Second Man on the Moon Buzz Aldrin Stars in a Virtual Reality Film About Mars
Most of us may not have a chance to walk on Mars, but don't worry, former astronaut Buzz Aldrin got our backs. The second man on the moon takes everyone in a virtual reality holographic tour of the red planet in "Buzz Aldrin: Cycling Pathways to Mars."
After his retirement, Aldrin focused his work on space explorations, but he wanted to leave a legacy more than what he had already accomplished in the Apollo missions to the moon. In the film, Aldrin shares his insights on the future of Martian settlements.
"Buzz Aldrin: Cycling Pathways to Mars" is a holographic film that's a collaboration between LIFE VR, TIME and 8i. Aldrin presented as a 3D hologram gets to move on the Martian terrain. According to TIME, 8i created the full experience and can be accessed through Stream and Viveport.
"I am Buzz Aldrin, I was honored to be a member of the first crew to set foot on the moon in 1969. But I want to be remembered for more," Buzz Aldrin, the former NASA astronaut said in the video trailer. "I want my legacy to include laying groundwork for a permanent human settlement on Mars."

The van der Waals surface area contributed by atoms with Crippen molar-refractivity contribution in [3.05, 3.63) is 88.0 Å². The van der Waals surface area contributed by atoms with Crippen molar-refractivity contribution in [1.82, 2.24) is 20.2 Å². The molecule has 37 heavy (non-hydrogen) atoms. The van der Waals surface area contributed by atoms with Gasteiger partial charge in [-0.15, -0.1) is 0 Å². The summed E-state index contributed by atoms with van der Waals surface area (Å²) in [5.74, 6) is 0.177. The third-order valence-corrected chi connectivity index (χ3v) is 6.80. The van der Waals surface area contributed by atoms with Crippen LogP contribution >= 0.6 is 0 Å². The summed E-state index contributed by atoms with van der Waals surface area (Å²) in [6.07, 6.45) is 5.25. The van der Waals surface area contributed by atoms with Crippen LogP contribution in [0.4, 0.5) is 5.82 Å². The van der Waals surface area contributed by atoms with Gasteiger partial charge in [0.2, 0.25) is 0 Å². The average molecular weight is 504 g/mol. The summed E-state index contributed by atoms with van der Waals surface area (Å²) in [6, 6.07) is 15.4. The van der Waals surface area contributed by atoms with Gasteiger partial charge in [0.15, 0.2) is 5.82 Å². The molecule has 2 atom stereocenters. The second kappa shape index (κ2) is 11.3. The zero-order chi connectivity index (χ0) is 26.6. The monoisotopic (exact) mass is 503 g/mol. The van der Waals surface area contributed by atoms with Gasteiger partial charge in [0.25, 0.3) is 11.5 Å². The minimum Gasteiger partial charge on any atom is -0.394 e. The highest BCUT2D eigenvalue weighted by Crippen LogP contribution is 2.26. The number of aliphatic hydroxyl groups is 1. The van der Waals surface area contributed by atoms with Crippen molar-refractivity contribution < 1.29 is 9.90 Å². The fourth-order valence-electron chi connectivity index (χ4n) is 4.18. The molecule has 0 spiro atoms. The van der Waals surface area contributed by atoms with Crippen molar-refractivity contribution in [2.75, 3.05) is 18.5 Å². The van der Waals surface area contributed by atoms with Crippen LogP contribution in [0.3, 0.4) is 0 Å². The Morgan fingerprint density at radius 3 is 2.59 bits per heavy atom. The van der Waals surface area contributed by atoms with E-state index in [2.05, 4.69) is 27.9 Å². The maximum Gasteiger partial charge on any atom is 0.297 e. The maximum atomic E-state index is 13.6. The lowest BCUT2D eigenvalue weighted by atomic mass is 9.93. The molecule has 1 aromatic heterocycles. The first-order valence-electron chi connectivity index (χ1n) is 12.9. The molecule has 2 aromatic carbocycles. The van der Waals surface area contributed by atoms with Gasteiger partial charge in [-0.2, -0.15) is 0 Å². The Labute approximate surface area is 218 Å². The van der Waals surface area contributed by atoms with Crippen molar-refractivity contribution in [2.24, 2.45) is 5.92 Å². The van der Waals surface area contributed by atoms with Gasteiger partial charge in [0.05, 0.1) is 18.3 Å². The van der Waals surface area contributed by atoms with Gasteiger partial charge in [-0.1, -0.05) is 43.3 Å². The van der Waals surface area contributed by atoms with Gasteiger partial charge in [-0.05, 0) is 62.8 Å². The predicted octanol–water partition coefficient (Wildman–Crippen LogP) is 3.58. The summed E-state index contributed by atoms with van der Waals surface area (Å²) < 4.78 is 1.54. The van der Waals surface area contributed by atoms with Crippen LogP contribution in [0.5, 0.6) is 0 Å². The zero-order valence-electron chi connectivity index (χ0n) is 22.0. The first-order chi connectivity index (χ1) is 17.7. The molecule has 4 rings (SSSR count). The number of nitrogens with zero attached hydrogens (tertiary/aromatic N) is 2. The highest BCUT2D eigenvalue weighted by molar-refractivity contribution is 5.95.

The stunning displays of imagery will not only entertain but educate viewers about the Martian landscape in the most realistic view using hologram technology available today.
The 10-minute film involves the holographic tour of the red planet as well as the moon as one of Aldrin's pitstops. The former astronaut wants to inspire and help NASA to focus on one grand plan that will pave the way for the human settlement on Mars.
"You can't afford to do them all," Buzz Aldrin said in an interview with BBC. "Because it's using up the budget that we've got and we're going nowhere."
The launch of Aldrin's film was strategically released, just when NASA is inching towards its Journey to Mars project. At the same time, private companies such as SpaceX and Boeing are also working on their own Martian transporters to reach Mars.
The year 2021 is crucial for Martian travel since in that year, the Earth and the red planet will be aligned, allowing interplanetary travel. In fact, experts are looking at potential traffic jam on Mars during that window, where most missions to the red planet are expected to launch.